Today, St. Vincent dropped the video for "Cheerleader," off last year's Strange Mercy (which we recently named No. 34 on our best albums of 2011 list). The song's lyrics fit in remarkably well with the theme of the video, but we're starting to wonder: Annie (Clark, a.k.a. St. Vincent), are you OK? Are you OK, Annie? (Hat tip to Vulture, but we were thinking it, too!)
True to recent form (see: the equally gruesome video for "Cruel"), Clark's latest short film brings the eyelinered, benzadrine-dream gaze and horrifically unlikely cause of death. This time, however, she's not exactly human. As we gaze into her cold, dead eyes, it becomes apparent that the porcelain-skinned Clark is ... actually made of porcelain, on display as a giant museum exhibit hoisted by some seriously allegorical rope for slack-jawed gallery types to ogle. As she proclaims (still with that zombified expression), "I don't want to be a cheerleader no more," she suddenly breaks free of her pulleys and attempts an escape down the museum halls. However, just when the viewer is convinced she's broken free, the gargantuan china doll freezes, and her limbs slowly shatter: She is, after all, very delicate.
On the surface, the Hiro Murai-directed clip is about what the song describes: objectification, powerlessness, "the man," if you want to go there. But what's it telling us about Annie Clark? Onstage, shredding covers like Big Black's "Kerosene," or Pearl Jam's "Black," or the Beatles' "Dig a Pony" she's a vibrant, real powerhouse. She can also be hilarious, like when she recruited a pre-Portlandia Fred Armisen and Carrie Brownstein for — and was equally funny in — the video for her song "Laughing with a Mouth of Blood".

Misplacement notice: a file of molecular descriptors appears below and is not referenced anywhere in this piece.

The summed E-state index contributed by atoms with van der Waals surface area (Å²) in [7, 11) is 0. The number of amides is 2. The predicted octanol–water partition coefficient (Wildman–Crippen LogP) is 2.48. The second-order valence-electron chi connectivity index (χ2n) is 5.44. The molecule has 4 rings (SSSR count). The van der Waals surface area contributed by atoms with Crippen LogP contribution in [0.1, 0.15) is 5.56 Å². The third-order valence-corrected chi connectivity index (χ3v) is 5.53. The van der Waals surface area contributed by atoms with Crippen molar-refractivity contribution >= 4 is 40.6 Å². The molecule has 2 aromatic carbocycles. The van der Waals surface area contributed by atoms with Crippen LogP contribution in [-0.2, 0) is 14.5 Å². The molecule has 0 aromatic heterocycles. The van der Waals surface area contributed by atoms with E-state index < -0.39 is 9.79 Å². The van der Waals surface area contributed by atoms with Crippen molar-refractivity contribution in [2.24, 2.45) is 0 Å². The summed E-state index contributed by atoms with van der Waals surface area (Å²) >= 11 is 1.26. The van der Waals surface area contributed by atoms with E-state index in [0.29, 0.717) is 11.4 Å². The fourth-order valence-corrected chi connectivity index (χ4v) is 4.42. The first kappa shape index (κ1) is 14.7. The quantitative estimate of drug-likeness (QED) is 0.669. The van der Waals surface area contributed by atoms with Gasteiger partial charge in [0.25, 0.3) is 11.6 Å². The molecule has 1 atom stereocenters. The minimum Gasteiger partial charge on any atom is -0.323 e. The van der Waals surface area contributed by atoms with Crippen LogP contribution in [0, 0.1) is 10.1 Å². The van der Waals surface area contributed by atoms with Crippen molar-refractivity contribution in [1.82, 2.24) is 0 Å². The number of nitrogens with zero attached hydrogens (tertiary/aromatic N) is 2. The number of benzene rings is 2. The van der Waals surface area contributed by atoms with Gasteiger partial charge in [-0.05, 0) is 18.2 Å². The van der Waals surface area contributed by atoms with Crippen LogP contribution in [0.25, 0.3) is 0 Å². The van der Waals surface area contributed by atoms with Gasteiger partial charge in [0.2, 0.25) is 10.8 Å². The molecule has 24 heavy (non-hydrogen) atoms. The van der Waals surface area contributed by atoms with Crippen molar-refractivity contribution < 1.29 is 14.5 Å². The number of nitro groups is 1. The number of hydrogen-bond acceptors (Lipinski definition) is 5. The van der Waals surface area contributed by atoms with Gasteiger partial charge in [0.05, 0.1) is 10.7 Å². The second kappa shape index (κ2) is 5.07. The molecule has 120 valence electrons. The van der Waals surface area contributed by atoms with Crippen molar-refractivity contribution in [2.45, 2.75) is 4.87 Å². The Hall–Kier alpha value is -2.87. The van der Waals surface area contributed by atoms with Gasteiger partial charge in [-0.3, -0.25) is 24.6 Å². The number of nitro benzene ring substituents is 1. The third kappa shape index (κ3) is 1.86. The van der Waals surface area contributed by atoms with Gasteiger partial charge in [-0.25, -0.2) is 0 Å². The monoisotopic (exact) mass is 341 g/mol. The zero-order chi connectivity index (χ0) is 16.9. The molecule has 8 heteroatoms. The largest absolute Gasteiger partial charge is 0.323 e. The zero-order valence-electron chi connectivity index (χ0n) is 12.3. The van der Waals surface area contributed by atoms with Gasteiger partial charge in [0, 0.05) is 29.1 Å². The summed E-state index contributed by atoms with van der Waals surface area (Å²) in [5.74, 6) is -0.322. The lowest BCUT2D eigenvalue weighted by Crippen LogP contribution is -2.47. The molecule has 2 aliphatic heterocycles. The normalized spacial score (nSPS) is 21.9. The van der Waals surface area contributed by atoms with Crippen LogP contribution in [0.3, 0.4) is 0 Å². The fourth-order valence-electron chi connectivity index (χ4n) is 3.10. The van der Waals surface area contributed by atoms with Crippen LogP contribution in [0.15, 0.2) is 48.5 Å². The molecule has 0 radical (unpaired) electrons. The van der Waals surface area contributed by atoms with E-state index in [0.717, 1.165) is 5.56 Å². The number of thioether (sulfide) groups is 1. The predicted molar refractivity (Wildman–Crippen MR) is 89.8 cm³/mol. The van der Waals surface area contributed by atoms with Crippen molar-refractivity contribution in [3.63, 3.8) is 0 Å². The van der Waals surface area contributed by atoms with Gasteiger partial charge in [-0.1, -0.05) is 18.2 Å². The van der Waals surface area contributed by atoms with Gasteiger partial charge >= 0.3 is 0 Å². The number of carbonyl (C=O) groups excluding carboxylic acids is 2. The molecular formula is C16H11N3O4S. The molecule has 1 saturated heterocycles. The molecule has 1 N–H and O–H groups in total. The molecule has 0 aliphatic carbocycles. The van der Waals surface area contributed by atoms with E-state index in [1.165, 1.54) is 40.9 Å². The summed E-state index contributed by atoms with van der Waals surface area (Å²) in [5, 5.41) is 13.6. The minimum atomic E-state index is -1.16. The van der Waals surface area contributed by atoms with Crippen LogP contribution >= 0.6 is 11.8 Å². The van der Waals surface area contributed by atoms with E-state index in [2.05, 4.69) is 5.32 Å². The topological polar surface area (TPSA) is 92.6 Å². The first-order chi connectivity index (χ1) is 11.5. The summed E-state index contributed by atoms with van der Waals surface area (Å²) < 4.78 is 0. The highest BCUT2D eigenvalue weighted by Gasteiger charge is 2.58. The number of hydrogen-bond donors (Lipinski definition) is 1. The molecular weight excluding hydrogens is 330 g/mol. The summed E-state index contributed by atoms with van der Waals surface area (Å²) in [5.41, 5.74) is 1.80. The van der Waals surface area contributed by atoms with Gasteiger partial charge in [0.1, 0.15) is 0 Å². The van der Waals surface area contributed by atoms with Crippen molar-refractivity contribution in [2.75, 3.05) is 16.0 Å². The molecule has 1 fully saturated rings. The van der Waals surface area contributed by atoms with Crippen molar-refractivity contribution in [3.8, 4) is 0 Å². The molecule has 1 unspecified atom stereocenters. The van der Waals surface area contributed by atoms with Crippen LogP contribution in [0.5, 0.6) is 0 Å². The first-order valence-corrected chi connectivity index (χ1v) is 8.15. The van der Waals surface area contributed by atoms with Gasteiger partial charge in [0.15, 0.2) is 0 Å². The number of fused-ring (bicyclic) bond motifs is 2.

On record and in her recent videos, though, Clark is someone else — nearly PhotoShopped into objectified art. In "Cruel," an equally distant but physically perfect Clark gets abducted, then buried alive as she sings. Now, with "Cheerleader," this distinct, new image of the artist is cemented (pun totally intended): Clark's haunting messages are obscured by her videos' hyperfocus on her physical flawlessness. Twice, now, we've received a pretty three-minute story in which beauty, rather than intent, takes the driver's seat.
Maybe Clark is dividing herself into the surreal and the relatable intentionally. But should we be taking St. Vincent as fact (the hilarious, axe-wielding goddess of rock) or fiction (the immaculate art project that gets kicked down every time it rebels)? And if the answer is both, is it possible for Clark to portray them simultaneously rather than piecemeal?
Watch the video below, and in case you need to brush up on your St. Vincent, turn to our recent cover story on the nervy pop songstress.